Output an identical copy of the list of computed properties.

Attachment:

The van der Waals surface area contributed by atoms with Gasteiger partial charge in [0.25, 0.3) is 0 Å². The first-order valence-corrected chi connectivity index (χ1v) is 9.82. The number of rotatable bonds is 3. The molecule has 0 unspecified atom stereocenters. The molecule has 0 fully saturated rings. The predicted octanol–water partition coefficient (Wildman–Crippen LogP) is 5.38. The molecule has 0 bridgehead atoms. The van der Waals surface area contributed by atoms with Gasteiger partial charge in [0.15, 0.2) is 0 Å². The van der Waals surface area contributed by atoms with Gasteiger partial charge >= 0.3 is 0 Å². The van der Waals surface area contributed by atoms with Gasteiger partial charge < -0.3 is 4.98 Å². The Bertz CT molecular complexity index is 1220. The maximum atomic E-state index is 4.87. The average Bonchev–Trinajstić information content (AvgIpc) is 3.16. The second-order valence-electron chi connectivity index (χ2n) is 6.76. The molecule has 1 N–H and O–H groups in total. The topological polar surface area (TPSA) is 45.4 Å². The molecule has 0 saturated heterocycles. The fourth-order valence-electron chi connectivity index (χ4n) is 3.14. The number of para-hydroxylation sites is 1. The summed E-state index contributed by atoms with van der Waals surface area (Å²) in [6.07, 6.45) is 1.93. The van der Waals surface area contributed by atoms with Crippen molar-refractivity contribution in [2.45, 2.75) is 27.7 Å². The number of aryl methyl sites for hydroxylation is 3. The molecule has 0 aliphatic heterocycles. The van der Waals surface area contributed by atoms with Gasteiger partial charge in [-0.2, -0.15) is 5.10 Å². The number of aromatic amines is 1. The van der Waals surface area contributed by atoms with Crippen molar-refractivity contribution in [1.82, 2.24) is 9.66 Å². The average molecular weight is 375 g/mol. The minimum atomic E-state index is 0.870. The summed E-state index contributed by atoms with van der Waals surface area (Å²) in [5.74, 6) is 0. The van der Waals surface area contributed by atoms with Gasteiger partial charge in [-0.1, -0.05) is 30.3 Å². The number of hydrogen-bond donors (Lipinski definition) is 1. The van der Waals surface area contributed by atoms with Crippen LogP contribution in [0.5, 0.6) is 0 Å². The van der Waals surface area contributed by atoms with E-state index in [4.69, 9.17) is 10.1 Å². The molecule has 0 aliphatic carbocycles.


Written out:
The van der Waals surface area contributed by atoms with Gasteiger partial charge in [0.25, 0.3) is 0 Å². The first-order valence-corrected chi connectivity index (χ1v) is 9.82. The number of rotatable bonds is 3. The molecule has 0 unspecified atom stereocenters. The molecule has 0 fully saturated rings. The predicted octanol–water partition coefficient (Wildman–Crippen LogP) is 5.38. The molecule has 0 bridgehead atoms. The van der Waals surface area contributed by atoms with Gasteiger partial charge in [0.15, 0.2) is 0 Å². The van der Waals surface area contributed by atoms with Gasteiger partial charge >= 0.3 is 0 Å². The van der Waals surface area contributed by atoms with Gasteiger partial charge < -0.3 is 4.98 Å². The Bertz CT molecular complexity index is 1220. The maximum atomic E-state index is 4.87. The average Bonchev–Trinajstić information content (AvgIpc) is 3.16. The second-order valence-electron chi connectivity index (χ2n) is 6.76. The molecule has 1 N–H and O–H groups in total. The topological polar surface area (TPSA) is 45.4 Å². The molecule has 0 saturated heterocycles. The fourth-order valence-electron chi connectivity index (χ4n) is 3.14. The number of para-hydroxylation sites is 1. The summed E-state index contributed by atoms with van der Waals surface area (Å²) in [6.07, 6.45) is 1.93. The van der Waals surface area contributed by atoms with Crippen molar-refractivity contribution in [2.45, 2.75) is 27.7 Å². The number of aryl methyl sites for hydroxylation is 3. The molecule has 0 aliphatic heterocycles. The van der Waals surface area contributed by atoms with Gasteiger partial charge in [-0.2, -0.15) is 5.10 Å². The number of aromatic amines is 1. The van der Waals surface area contributed by atoms with Crippen molar-refractivity contribution in [1.82, 2.24) is 9.66 Å². The average molecular weight is 375 g/mol. The minimum atomic E-state index is 0.870. The summed E-state index contributed by atoms with van der Waals surface area (Å²) in [5.74, 6) is 0. The van der Waals surface area contributed by atoms with Gasteiger partial charge in [-0.1, -0.05) is 30.3 Å². The number of hydrogen-bond donors (Lipinski definition) is 1. The van der Waals surface area contributed by atoms with Crippen LogP contribution in [0.5, 0.6) is 0 Å². The van der Waals surface area contributed by atoms with E-state index in [4.69, 9.17) is 10.1 Å². The molecule has 0 aliphatic carbocycles.